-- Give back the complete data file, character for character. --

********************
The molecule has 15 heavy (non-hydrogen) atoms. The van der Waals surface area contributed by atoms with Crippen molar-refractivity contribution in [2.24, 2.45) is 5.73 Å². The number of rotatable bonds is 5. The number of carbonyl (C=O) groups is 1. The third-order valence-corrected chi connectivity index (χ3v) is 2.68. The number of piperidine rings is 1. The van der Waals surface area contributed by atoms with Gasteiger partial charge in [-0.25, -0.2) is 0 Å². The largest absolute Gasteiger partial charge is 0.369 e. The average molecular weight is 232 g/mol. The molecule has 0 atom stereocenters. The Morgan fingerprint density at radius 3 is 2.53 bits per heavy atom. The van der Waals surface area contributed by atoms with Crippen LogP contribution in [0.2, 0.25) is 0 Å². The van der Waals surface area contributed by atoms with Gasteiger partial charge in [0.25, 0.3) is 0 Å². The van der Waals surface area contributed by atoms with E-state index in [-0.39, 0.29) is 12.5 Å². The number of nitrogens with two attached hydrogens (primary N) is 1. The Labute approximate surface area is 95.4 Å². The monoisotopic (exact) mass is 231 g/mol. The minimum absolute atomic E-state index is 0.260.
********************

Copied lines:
The molecule has 15 heavy (non-hydrogen) atoms. The van der Waals surface area contributed by atoms with Crippen molar-refractivity contribution in [2.24, 2.45) is 5.73 Å². The number of rotatable bonds is 5. The number of carbonyl (C=O) groups is 1. The third-order valence-corrected chi connectivity index (χ3v) is 2.68. The number of piperidine rings is 1. The van der Waals surface area contributed by atoms with Gasteiger partial charge in [-0.25, -0.2) is 0 Å². The largest absolute Gasteiger partial charge is 0.369 e. The average molecular weight is 232 g/mol. The molecule has 0 atom stereocenters. The Morgan fingerprint density at radius 3 is 2.53 bits per heavy atom. The van der Waals surface area contributed by atoms with Crippen LogP contribution in [0.2, 0.25) is 0 Å². The van der Waals surface area contributed by atoms with Gasteiger partial charge in [0.25, 0.3) is 0 Å². The van der Waals surface area contributed by atoms with E-state index in [-0.39, 0.29) is 12.5 Å². The number of nitrogens with two attached hydrogens (primary N) is 1. The Labute approximate surface area is 95.4 Å². The monoisotopic (exact) mass is 231 g/mol. The minimum absolute atomic E-state index is 0.260.